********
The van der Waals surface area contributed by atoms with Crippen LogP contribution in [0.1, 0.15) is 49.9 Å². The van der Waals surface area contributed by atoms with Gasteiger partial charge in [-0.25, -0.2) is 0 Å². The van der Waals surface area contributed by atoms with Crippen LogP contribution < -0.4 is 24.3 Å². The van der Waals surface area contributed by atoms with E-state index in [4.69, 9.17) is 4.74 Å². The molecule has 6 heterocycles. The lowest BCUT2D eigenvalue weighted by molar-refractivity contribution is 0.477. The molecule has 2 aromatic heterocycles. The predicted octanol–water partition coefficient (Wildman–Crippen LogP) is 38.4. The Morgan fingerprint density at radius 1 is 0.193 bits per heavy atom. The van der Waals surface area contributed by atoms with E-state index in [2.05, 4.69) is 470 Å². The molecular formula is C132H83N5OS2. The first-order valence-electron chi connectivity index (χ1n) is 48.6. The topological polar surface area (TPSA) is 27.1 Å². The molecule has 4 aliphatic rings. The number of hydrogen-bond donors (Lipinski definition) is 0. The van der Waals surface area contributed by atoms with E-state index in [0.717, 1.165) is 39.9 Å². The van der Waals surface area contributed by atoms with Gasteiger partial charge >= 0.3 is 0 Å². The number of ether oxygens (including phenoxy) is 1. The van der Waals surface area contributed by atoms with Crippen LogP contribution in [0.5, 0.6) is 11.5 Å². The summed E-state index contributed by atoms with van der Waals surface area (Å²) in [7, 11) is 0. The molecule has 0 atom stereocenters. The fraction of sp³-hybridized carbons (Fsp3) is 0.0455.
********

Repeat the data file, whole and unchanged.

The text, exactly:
The van der Waals surface area contributed by atoms with Crippen LogP contribution in [0.1, 0.15) is 49.9 Å². The van der Waals surface area contributed by atoms with Gasteiger partial charge in [-0.25, -0.2) is 0 Å². The van der Waals surface area contributed by atoms with Crippen LogP contribution < -0.4 is 24.3 Å². The van der Waals surface area contributed by atoms with E-state index in [4.69, 9.17) is 4.74 Å². The molecule has 6 heterocycles. The lowest BCUT2D eigenvalue weighted by molar-refractivity contribution is 0.477. The molecule has 2 aromatic heterocycles. The predicted octanol–water partition coefficient (Wildman–Crippen LogP) is 38.4. The Morgan fingerprint density at radius 1 is 0.193 bits per heavy atom. The van der Waals surface area contributed by atoms with E-state index in [2.05, 4.69) is 470 Å². The molecular formula is C132H83N5OS2. The first-order valence-electron chi connectivity index (χ1n) is 48.6. The topological polar surface area (TPSA) is 27.1 Å². The molecule has 4 aliphatic rings. The number of hydrogen-bond donors (Lipinski definition) is 0. The van der Waals surface area contributed by atoms with E-state index in [0.717, 1.165) is 39.9 Å². The van der Waals surface area contributed by atoms with Gasteiger partial charge >= 0.3 is 0 Å². The number of ether oxygens (including phenoxy) is 1. The van der Waals surface area contributed by atoms with Crippen LogP contribution in [0.5, 0.6) is 11.5 Å². The summed E-state index contributed by atoms with van der Waals surface area (Å²) in [7, 11) is 0. The molecule has 0 atom stereocenters. The fraction of sp³-hybridized carbons (Fsp3) is 0.0455.